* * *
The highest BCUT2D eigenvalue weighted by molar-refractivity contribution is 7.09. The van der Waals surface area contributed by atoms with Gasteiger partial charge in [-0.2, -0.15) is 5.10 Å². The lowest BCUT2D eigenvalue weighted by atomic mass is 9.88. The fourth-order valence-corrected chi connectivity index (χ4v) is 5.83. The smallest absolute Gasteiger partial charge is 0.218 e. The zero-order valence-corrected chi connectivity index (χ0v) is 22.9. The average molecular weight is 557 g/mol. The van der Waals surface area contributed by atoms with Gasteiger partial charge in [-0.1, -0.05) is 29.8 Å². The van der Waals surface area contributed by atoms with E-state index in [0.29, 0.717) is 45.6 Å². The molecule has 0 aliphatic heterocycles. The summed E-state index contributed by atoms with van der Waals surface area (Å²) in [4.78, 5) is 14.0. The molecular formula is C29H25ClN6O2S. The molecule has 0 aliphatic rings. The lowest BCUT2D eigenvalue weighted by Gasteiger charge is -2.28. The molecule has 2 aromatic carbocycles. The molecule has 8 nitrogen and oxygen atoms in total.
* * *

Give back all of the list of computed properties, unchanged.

The highest BCUT2D eigenvalue weighted by molar-refractivity contribution is 7.09. The van der Waals surface area contributed by atoms with Gasteiger partial charge in [-0.2, -0.15) is 5.10 Å². The lowest BCUT2D eigenvalue weighted by atomic mass is 9.88. The fourth-order valence-corrected chi connectivity index (χ4v) is 5.83. The smallest absolute Gasteiger partial charge is 0.218 e. The zero-order valence-corrected chi connectivity index (χ0v) is 22.9. The average molecular weight is 557 g/mol. The van der Waals surface area contributed by atoms with Gasteiger partial charge in [-0.1, -0.05) is 29.8 Å². The van der Waals surface area contributed by atoms with E-state index in [0.29, 0.717) is 45.6 Å². The molecule has 0 aliphatic heterocycles. The summed E-state index contributed by atoms with van der Waals surface area (Å²) in [4.78, 5) is 14.0. The molecular formula is C29H25ClN6O2S. The molecule has 0 aliphatic rings. The lowest BCUT2D eigenvalue weighted by Gasteiger charge is -2.28. The molecule has 2 aromatic carbocycles. The molecule has 8 nitrogen and oxygen atoms in total.